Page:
Watsonians closer to title as Carlton overcome Forfarshire

Forfarshire captain Craig Wallace dives for the crease on his way to scoring 46, as the ball evades Carlton wicketkeeper Rory McCann. Picture: Toby Williams

Forfarshire captain Craig Wallace dives for the crease on his way to scoring 46, as the ball evades Carlton wicketkeeper Rory McCann. Picture: Toby Williams

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Watsonians have all but secured the title as the Eastern Premier campaign heads towards its final month of action.

That was the widespread verdict in the wake of events at the weekend, particularly from Falkland, the team who were thrashed by the apparent champions elect, and Carlton, the only side that can realistically maintain a challenge.

While Watsonians were running riot at Scroggie Park, Forfarshire’s bid to keep up with the top two was dented as they crashed to Carlton in the capital.

Victorious veteran batsman Fraser Watts said: “It was a good solid win against a strong Shire line-up, but I honestly can’t see Watsonians throwing it away now.

“The title is theirs to lose – however, if they do show signs of slipping up in August, we will be ready to capitalise.

“We have a few very tough games during the run-in and we will be without a few frontline stars, but we won’t be happy sitting back and settling for the runners-up slot.

“The big bonus this season for us has been the number of home-grown lads who have made a big impression by contributing regularly.

“Cheeky Gosain was brilliant again at the weekend and Calum Everett has proved his worth every time he has played. If we do achieve something special this summer, it will be down to teamwork.”

Gosain snatched the key wicket of Forfarshire captain Craig Wallace for 46, while Ali Evans got rid of player-coach Graeme Beghin for a duck as they were shot out for 191.

Rory McCann then led the chase with 67, paving the way for the hosts to cruise to glory with more than ten overs and five wickets to spare.

Former New Zealand Test seamer Andy McKay was again in stunning form for Watsonians in Fife.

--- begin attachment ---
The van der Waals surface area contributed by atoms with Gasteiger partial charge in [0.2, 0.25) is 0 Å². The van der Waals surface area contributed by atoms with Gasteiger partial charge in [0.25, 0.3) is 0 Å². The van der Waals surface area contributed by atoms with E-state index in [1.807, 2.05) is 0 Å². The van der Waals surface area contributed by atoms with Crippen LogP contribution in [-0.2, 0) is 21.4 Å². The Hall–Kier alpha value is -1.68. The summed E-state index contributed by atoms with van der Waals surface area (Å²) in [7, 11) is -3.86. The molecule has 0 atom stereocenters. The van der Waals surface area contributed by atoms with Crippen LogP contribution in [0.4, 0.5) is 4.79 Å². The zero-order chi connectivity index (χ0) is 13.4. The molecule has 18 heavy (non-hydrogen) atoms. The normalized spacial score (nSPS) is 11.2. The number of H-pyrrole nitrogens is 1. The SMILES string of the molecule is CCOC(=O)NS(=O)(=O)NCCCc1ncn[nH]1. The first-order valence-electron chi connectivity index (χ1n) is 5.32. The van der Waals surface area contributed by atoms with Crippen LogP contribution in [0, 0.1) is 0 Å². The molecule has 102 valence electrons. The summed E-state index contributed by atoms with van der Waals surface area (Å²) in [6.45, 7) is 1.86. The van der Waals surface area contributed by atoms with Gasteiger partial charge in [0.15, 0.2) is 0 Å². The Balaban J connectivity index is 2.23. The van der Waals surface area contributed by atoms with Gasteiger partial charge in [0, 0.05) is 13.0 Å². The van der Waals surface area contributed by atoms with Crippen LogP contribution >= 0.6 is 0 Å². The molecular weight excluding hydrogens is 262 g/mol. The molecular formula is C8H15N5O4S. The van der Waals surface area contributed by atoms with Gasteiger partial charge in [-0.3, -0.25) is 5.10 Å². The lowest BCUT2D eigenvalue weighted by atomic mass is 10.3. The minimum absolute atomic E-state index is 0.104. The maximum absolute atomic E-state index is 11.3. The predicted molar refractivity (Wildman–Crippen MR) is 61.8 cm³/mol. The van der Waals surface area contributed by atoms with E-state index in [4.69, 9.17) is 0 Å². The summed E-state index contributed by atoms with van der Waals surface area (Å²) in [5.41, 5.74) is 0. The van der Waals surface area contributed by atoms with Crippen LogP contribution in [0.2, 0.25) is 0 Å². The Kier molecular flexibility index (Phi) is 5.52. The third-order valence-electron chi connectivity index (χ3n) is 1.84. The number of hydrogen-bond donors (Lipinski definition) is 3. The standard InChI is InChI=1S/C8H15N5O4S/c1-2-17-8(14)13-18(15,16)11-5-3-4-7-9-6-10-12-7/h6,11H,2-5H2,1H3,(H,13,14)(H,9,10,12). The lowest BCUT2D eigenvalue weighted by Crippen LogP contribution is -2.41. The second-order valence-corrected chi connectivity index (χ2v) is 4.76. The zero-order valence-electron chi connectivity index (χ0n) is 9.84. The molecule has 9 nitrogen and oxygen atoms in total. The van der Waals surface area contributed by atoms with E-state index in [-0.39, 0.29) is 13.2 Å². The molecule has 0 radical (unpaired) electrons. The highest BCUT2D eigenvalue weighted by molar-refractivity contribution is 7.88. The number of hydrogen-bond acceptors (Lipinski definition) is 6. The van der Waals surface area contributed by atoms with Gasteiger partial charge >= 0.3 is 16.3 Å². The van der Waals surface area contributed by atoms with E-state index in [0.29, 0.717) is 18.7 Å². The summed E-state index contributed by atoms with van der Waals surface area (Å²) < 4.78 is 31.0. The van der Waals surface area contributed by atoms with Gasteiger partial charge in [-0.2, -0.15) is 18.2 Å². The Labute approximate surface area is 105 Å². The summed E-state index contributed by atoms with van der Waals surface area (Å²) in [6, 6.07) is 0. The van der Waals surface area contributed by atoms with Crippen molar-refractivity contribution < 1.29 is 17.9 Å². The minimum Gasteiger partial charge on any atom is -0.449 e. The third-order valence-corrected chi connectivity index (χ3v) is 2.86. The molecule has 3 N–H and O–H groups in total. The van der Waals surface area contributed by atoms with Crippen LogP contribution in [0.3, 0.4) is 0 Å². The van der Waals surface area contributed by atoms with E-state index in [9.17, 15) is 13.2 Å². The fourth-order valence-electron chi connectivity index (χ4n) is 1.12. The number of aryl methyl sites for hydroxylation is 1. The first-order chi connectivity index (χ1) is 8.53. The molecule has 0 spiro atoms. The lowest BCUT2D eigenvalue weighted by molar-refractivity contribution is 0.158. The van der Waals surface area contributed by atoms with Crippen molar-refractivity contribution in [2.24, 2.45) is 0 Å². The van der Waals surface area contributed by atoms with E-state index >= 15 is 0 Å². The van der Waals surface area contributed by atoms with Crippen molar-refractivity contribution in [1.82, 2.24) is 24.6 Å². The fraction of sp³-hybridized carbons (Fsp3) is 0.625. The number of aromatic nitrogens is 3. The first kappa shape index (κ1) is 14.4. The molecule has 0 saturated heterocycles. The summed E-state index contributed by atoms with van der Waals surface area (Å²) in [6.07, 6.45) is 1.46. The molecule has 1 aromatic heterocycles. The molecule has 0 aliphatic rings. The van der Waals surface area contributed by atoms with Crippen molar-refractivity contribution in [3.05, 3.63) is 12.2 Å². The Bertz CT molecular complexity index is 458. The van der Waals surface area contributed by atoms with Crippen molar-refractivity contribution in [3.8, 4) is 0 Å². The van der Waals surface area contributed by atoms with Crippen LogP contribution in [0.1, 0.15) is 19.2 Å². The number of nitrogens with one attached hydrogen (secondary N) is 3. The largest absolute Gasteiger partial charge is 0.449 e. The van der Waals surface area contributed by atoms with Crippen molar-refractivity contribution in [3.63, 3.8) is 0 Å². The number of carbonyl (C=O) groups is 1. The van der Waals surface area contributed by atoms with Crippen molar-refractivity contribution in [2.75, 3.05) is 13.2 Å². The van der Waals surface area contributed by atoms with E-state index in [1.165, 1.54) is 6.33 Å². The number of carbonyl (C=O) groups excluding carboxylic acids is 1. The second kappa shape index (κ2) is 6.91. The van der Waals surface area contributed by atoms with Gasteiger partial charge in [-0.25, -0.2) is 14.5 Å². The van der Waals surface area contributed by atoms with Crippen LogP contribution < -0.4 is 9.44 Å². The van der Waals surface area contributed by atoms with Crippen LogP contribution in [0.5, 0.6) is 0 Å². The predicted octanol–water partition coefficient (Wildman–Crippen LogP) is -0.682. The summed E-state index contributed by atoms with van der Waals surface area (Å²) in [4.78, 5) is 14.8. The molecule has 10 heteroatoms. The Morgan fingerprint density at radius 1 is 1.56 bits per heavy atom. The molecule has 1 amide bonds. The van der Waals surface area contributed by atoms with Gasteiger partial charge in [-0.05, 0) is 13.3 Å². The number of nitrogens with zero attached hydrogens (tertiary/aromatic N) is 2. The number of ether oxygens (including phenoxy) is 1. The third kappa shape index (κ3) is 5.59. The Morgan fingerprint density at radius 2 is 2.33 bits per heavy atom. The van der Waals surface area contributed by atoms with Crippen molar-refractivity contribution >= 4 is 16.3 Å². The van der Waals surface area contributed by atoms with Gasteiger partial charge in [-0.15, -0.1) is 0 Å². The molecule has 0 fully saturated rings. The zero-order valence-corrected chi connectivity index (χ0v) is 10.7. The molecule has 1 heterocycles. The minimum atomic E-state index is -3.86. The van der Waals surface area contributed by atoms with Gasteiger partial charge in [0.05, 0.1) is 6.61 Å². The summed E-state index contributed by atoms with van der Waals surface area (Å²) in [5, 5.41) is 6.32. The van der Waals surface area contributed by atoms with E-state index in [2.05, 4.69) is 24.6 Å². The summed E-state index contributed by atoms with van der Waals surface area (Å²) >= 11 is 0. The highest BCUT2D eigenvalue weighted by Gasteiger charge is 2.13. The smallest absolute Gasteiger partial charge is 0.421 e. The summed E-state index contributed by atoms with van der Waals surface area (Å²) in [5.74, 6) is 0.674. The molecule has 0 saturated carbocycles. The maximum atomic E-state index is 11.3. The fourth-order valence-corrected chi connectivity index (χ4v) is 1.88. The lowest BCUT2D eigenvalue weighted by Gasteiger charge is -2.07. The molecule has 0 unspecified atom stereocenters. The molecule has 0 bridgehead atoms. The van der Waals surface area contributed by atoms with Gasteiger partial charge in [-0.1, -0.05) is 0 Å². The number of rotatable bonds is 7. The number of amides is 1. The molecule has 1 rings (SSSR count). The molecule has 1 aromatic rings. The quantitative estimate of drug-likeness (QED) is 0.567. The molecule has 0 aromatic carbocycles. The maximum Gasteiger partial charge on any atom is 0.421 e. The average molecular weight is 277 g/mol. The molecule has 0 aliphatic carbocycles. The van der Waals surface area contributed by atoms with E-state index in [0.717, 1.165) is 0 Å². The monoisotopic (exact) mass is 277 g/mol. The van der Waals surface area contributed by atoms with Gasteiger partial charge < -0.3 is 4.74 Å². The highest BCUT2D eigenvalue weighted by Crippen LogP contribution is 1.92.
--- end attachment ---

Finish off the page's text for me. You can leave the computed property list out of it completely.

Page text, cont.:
The visitors had a far from easy first knock, posting a tally of 183 for nine, but McKay ran riot after the tea break, claiming five cheap scalps as Falkland collapsed to 36 all out.

Host stalwart Ryan Hepburn said: “Our performance was an embarrassment – yet again our batting was simply not good enough. We had Sonians on the ropes after we took five wickets, but they knuckled down and batted with real intent to finish with a decent total.

“Sonians are a very good all-round squad with a great team spirit. They fight for each other, playing no-fear cricket and backing themselves. I am sure they can go on to win the league.”

Arbroath returned to winning ways in the competition by demolishing Glenrothes at Lochlands.

Robbie Wright was the only Glens man to pass the 30-mark as they limped to 163, with Craig Ramsay taking four for 44.

The Fifers made an 
early breakthrough to send Ross McLean packing, but there were no further breakthroughs as Arbroath captain Marc Petrie (73 not out) and Fraser Burnett (70), completed the pursuit in the 26th over.

Stoneywood-Dyce skipper Shaun Coetzer insisted his strugglers will not give up their battle against relegation, in spite of another morale-busting defeat, their 11th on the trot.

Kevin McLaren emerged as the destroyer-in-chief at Peoples Park, his urgent 86 propelling Heriot’s to 256 for six in only 28 overs.

Pro Breyden Stepien (68) made the Edinburgh outfit briefly toil for their 91-run success, but the depth of support was just not there.

Coetzer said: “We have to believe that we can make a change and win a game, otherwise there is no point in playing.

“We understand that it has been the consistency of our performance throughout games which has cost us.

“We have generally showed through about 20 or 30 overs each game that we can compete but then let things slip out of our hands by either missing a couple of half chances or making bad decisions through shot selection.”

Heriot’s ace McLaren said: “It was a bit of a mismatch in truth. However, with the game being reduced to 28 overs, things can level out.

“Hayes van der Berg and I managed to make a century stand and it looked at one stage as if we’d get 280 off our 28, but we lost a few wickets in clusters.”

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